Regional Awards for Excellence 2012: Central and Eastern Europe
The joint hosting by Poland and Ukraine of this summer’s Euro 2012 football championships was a sign of the coming of age of the host countries. But as the sporting spotlight fades and the short-term economic and confidence boost recedes, the underlying economic challenges these countries and the rest of central and eastern Europe face will come back to the fore.
Hit hard by the seemingly endless eurozone financial crisis, weak economic growth globally and elsewhere in Europe adversely affecting exports, and deleveraging by western banks, CEE economies have in the past year broadly stalled and in some cases shrunk.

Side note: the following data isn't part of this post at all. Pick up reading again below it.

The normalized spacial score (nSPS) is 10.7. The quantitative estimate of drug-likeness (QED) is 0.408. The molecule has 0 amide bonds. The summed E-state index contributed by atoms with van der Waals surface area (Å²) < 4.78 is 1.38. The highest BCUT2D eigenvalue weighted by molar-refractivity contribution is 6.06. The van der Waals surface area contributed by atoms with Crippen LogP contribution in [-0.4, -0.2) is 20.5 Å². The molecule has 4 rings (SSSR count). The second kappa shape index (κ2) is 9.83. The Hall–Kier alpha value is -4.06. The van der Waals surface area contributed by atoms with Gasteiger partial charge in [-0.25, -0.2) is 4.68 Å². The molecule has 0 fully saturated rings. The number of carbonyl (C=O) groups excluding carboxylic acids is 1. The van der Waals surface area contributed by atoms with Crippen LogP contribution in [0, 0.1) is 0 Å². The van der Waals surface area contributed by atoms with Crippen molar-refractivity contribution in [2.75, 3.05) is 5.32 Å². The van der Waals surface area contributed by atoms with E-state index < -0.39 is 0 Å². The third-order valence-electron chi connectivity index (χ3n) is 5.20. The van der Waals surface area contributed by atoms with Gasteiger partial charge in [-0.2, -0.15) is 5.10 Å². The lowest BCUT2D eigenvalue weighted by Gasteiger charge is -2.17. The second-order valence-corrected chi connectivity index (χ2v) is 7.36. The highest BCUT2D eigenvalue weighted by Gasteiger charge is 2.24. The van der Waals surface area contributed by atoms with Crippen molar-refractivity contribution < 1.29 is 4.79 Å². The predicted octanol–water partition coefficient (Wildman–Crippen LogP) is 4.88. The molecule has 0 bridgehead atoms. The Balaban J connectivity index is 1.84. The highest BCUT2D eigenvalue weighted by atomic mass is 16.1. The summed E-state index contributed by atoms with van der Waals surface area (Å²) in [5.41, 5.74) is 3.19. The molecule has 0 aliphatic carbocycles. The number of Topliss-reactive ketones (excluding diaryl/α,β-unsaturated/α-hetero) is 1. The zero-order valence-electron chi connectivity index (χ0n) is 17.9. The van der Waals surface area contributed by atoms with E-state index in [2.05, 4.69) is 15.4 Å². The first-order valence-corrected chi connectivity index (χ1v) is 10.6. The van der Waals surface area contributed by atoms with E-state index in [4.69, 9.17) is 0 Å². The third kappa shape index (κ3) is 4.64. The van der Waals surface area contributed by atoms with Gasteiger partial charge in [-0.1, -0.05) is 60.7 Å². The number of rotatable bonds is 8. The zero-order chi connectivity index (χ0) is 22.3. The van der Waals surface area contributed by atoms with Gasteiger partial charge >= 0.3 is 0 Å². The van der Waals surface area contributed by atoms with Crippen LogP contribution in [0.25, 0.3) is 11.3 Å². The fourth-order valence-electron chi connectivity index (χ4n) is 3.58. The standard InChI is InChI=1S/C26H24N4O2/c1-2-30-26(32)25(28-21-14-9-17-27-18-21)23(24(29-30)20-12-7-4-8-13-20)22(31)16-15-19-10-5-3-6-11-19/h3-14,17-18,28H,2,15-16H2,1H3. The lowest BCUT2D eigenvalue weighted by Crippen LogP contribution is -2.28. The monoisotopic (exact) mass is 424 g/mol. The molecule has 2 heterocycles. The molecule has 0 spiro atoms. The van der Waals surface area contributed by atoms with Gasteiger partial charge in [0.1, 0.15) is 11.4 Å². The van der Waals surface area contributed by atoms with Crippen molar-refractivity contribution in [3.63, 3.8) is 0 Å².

UniCredit expects the region’s growth at the end of this year to fall to about 2.7% (it was 3.7% in 2011 and 3.5% in 2010) with possible subsequent recovery to between 3% and 4%. But if the long-term regional trend remains one of relatively strong economic growth, the confluence of factors affecting the region’s performance is unlikely to dissipate in the near future, and might even worsen in the coming months.